Edward Snowden: Smartphone users can do 'very little' to stop security services getting control of devices

The former intelligence contractor says GCHQ has the power to hack into phones without their owners’ knowledge

Paul Gallagher
Monday 05 October 2015 21:02 BST
Edward Snowden claims that GCHQ has the power to hack into phones without their owners' knowledge
Edward Snowden claims that GCHQ has the power to hack into phones without their owners' knowledge (AFP)

Smartphone users can do “very little” to stop security services getting “total control” over their devices, US whistleblower Edward Snowden has said.

The former intelligence contractor told the BBC’s Panorama in his first British television interview that UK intelligence agency GCHQ had the power to hack into phones without their owners’ knowledge.

Mr Snowden, responsible for the biggest leak of top secret intelligence documents the world has ever seen, said GCHQ could gain access to a handset by sending it an encrypted text message and use it for such things as taking pictures and listening in.

Edward Snowden in 60 seconds

“The GCHQ is for almost intents and purposes a subsidiary of the NSA,” he told Panorama from a hotel room in Moscow, where he fled in 2013. “They provide technology, they provide tasking and direction as to what they should go after. And in exchange the GCHQ provides access to communications that are collected in the United Kingdom.”

Cornwall is where most of that data comes in and goes out – via optical cables under beaches like Porthcurno.

Dr Joss Wright, from Oxford University’s Internet Institute, told the programme that internet company Cisco carried out a relatively recent estimate that there are equivalent to around 650,000 DVDs worth of data transmitting the UK every hour, as of last year – a “huge amount” of data, he said.

Mr Snowden revealed how this bulk data was secretly collected by GCHQ via its top security station high on the cliffs of Cornwall above Bude in a programme called Tempora.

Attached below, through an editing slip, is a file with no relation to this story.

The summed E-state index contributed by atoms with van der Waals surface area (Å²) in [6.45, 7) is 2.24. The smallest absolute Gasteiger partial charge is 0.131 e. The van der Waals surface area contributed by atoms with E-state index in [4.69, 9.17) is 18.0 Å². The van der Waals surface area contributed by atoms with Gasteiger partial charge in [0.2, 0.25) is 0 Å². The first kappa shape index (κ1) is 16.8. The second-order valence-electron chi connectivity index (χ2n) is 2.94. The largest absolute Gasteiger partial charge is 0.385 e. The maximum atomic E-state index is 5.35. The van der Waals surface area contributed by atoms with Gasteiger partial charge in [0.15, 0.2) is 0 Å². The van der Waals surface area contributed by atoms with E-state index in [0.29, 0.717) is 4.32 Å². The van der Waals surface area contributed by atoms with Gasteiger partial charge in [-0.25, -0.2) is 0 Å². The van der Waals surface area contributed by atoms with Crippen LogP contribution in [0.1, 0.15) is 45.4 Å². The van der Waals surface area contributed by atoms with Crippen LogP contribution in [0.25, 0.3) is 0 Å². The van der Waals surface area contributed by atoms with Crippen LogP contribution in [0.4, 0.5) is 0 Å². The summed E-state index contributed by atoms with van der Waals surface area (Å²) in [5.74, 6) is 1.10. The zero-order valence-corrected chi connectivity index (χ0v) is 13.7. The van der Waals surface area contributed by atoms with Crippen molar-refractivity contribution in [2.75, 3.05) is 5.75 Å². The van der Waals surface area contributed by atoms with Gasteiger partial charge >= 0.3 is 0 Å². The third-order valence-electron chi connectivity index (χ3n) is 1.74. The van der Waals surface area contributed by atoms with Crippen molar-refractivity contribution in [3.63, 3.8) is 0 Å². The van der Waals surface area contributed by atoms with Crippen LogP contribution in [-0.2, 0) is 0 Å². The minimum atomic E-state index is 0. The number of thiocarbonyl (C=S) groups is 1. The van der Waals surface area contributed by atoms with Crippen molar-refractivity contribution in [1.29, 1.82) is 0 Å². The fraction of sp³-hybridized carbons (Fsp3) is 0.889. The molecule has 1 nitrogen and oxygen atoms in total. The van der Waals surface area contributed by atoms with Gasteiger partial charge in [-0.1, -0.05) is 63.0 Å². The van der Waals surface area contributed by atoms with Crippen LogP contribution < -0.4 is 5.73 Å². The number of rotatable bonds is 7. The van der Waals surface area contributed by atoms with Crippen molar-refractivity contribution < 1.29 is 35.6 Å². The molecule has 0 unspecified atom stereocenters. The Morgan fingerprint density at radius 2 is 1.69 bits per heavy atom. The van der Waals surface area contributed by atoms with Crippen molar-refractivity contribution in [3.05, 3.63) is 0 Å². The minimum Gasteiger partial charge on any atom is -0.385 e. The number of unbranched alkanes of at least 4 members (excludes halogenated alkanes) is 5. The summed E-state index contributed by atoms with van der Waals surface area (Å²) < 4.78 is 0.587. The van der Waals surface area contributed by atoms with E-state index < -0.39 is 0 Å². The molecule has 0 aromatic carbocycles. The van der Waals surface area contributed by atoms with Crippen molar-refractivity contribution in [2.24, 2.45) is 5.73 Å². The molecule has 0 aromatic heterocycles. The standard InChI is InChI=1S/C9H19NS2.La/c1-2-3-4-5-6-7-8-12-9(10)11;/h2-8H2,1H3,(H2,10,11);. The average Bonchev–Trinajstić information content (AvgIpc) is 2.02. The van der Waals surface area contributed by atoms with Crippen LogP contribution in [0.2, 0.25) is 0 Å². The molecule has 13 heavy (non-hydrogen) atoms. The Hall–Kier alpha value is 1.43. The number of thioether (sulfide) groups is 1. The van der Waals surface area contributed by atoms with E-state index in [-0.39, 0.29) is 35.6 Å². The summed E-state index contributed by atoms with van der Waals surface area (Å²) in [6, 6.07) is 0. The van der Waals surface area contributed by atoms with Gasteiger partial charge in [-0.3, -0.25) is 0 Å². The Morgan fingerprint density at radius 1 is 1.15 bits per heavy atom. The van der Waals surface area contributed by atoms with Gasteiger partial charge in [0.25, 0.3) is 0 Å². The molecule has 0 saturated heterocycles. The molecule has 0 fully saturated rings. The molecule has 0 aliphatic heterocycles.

He also described a secret GCHQ training programme, codenamed “Smurf Suite” - a collection of secret intercept capabilities individually named after the little blue Belgian cartoon characters.

“Dreamy Smurf is the power management tool which means turning your phone on and off with you knowing,” he said. “Nosey Smurf is the ‘hot mic’ tool. For example if it’s in your pocket, [GCHQ] can turn the microphone on and listen to everything that's going on around you - even if your phone is switched off because they've got the other tools for turning it on.

“Tracker Smurf is a geo-location tool which allows [GCHQ] to follow you with a greater precision than you would get from the typical triangulation of cellphone towers.”

The UK government declined to comment.

Meanwhile, Britain's most senior counter-terrorism police officer said terrorism investigations are becoming harder and more risky because some social media companies either refuse to help or make products which deliberately hamper inquiries.

London Assistant Commissioner Mark Rowley said that since Mr Snowden revealed the extent to which intelligence agencies could intercept online traffic, new technologies had emerged that made plots harder to foil.

“We have a growing Achilles heel that, if it is not tackled, will slowly diminish our ability to keep the public safe,” Mr Rowley told the Royal United Services Institute, a London think-tank. “If we are glibly creating a safe operating environment for criminals and terrorists, we are going to regret it.”

Edward Snowden signs up to Twitter

His comments on social media and the impact of Snowden’s revelations in 2013 echoed similar expressions of exasperation from David Cameron and the head of Britain's domestic spy agency, MI5.

The government is planning new laws, due to be detailed later this month, to bolster the surveillance capabilities of spies and police. They will face stiff opposition from privacy and human rights campaigners who say they represent an assault on freedoms.

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